Technical problems
As to be expected, there are always problems that arise - some that cannot be anticipated. Of the three days of the conference, I had a new batch of problems come up suddenly and dramatically every day. These include:
  • wireless network connection unstable and slow and wired connection didn't seem to always work either
  • camera stand tips easily
  • camera or microphones can't zoom in - so people sitting far away from the camera aren't seen or heard particularly well
  • camera can't capture details of a presentation screen well-enough to be able to read it
  • backlight from windows or projector beam light overwhelms camera
  • webcasting software would mysteriously uninstall itself and need reinstalling
  • one of the netbooks died
Having back-up netbooks minimized problems with hardware and having lots of powerbars and cable extenders also helped.

Human issues
  • problems would come up and volunteers would have to leave recording to resolve them
  • speakers refused (for various reasons) to be recorded
  • pre-loading presentations onto netbooks takes too long if doing multiple speakers
  • locks on equipment didn't work, so room would have to be locked and unlocked regularly
  • no tech support available on weekends
  • attendees and speakers needed help with various things (e.g. getting onto Internet, where's washroom, projectors, etc.) and in doing this it takes time away from recording set-up
  • speakers that read their papers (often in a monotone) make for incredibly boring webcasts
  • real-time communication between volunteers and conference organizers across buildings and rooms was a problem
Having more volunteers to act as a float and resolve the other non-webcasting issues would have help - as would have a technical expert on stand-by (even if only available via telephone).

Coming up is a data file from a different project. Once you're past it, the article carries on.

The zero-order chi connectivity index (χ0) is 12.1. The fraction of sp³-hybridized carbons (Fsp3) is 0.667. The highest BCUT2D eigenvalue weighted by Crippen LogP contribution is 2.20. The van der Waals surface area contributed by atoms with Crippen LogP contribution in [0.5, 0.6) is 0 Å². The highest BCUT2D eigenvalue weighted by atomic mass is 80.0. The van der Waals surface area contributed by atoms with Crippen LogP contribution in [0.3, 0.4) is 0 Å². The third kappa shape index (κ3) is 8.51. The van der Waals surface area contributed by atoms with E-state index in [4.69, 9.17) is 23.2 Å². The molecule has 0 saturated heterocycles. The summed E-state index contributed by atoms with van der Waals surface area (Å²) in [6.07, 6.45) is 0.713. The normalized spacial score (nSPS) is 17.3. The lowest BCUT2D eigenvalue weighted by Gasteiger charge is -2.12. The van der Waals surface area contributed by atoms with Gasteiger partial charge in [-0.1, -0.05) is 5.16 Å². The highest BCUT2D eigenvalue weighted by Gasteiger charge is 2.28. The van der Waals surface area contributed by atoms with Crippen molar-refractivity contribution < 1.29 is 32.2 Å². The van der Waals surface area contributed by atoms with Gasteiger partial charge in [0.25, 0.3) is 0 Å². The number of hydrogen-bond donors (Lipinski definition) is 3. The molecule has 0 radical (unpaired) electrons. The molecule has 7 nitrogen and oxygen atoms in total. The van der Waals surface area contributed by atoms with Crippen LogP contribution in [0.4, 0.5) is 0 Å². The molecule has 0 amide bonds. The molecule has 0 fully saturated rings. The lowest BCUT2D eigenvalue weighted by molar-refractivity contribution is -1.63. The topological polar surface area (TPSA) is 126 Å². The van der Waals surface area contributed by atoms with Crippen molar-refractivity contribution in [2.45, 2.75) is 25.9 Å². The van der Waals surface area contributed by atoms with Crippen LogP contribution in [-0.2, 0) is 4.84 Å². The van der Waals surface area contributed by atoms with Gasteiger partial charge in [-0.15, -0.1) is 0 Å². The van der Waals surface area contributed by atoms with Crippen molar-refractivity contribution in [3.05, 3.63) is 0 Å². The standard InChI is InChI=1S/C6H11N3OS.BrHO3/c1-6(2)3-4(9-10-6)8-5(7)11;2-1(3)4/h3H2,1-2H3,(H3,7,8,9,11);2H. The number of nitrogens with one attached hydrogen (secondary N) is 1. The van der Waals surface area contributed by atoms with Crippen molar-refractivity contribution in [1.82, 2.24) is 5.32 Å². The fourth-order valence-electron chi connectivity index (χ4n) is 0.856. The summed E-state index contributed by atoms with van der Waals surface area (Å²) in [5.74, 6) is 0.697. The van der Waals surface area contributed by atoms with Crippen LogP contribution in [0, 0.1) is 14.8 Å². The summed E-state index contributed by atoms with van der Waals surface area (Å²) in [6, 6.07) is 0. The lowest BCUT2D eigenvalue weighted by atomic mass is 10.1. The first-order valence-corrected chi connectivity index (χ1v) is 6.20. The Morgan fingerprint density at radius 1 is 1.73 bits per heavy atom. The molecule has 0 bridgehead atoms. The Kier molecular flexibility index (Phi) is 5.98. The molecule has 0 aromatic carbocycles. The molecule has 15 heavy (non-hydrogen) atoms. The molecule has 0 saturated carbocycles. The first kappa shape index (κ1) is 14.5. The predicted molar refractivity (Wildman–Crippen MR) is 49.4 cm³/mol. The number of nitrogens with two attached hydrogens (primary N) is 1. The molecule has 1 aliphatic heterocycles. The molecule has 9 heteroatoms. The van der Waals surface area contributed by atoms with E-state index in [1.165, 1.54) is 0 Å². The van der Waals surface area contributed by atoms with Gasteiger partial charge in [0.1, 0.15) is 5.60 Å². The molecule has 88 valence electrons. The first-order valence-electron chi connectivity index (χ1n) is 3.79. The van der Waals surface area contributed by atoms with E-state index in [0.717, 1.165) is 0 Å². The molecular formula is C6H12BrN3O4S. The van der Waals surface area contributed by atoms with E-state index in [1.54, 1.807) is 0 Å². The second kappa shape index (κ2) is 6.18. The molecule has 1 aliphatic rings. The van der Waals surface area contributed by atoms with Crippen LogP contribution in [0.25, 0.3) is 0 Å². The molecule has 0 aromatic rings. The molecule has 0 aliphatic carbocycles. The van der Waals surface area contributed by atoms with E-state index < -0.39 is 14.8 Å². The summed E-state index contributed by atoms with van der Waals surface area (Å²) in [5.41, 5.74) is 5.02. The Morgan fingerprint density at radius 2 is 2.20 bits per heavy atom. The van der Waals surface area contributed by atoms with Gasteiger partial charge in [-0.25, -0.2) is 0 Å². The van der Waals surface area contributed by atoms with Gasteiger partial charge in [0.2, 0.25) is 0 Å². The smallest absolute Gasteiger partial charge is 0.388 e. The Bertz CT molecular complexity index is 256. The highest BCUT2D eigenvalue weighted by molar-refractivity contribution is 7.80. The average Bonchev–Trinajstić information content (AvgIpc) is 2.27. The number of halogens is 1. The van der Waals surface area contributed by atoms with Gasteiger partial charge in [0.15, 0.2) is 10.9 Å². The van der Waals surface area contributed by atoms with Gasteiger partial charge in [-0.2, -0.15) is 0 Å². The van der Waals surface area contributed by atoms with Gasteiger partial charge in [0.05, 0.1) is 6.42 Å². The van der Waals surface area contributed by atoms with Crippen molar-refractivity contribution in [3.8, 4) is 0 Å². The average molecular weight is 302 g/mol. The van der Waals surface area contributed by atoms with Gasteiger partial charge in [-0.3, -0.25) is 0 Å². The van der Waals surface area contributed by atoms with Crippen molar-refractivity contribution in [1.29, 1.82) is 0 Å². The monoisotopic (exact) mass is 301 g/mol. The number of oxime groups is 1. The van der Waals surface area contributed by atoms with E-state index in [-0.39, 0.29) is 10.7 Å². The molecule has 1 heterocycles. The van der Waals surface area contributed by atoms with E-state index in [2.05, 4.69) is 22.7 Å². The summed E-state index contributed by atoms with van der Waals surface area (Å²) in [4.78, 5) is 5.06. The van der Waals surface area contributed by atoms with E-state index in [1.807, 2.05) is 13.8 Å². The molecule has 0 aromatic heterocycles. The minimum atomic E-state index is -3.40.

Considering all the problems, I would be tempted to say it was an ideal solution. If we had access to high-def cameras, tripods, and full suite of microphoness it would have certainly provided a better quality recording. But these are more difficult to operate and the use of various microphones would have meant we would have fed things into an audio board. Certainly, not something one, untrained person could feasibly do alone. To cover this many sessions, it would have also required lots of computer memory - not cheap. This type of equipment tends to be bigger and require more space and cords for set-up.

The webcams and netbooks are highly portable and don't take up much space - considering the small size of some of the rooms this is an asset. This system is also easy to set-up and fast to upload. As quality wasn't as essential as making use of existing resources (both technical and labour), it was a good solution. I believe most of the problems would be addressed with better real-time communication and at least 1-2 more volunteers.

Tuesday, November 02, 2010

Why I Really Love Delicious

As a daily web surfer since 1998, I have encountered almost innumerable webpages, many of which I wish to record or revisit. Without a robust and scalable solution, I would not be able to easily store and retrieve online resources essential to my career and personal life. For the past four years, I have used Delicious for my web bookmarks.

I use Delicious almost exclusively for my bookmarks as it offers me superior classification flexibility compared to tree-based bookmarking systems and it offers memory aids unequaled by search engines. I previously blogged about my Delicious usage. But in short, I tend to create 75 bookmarks a month on Delicious and visit their website about 2-3 times a week. Less frequently, I also use it to aid my sharing of webpages, to connect with similar bookmarkers, and to find new information.

But it is not just the utility or social networking that has garnered such devotion in me. I was wondering why I really love Delicious, so I tried to think more consciously and reflectively of my usage for a few days.

I noticed that I bookmarked not only for future retrieval but also as a form of nostalgic memory aid. I bookmark to recall life events such as family vacations, conferences attended and experiences, such as humourous findings and my bizarre interests. My bookmarks are my version of photo album and diary.

My Delicious bookmarking also fosters a sense of control. Not only are there seemingly infinite numbers of webpages to manage, but I also have many topics my career requires me to master. Faithfully bookmarking allows me to feel that these resources and the information contained therein is within my domain, readily within my grasp.

Delicious' interface is certainly simple and their browser plug-in makes using it even simpler. But it is Delicious' functionality that hooks me by being so well-suited to allowing me to obsessively grow (over 3400 bookmarks) and control this element of my life.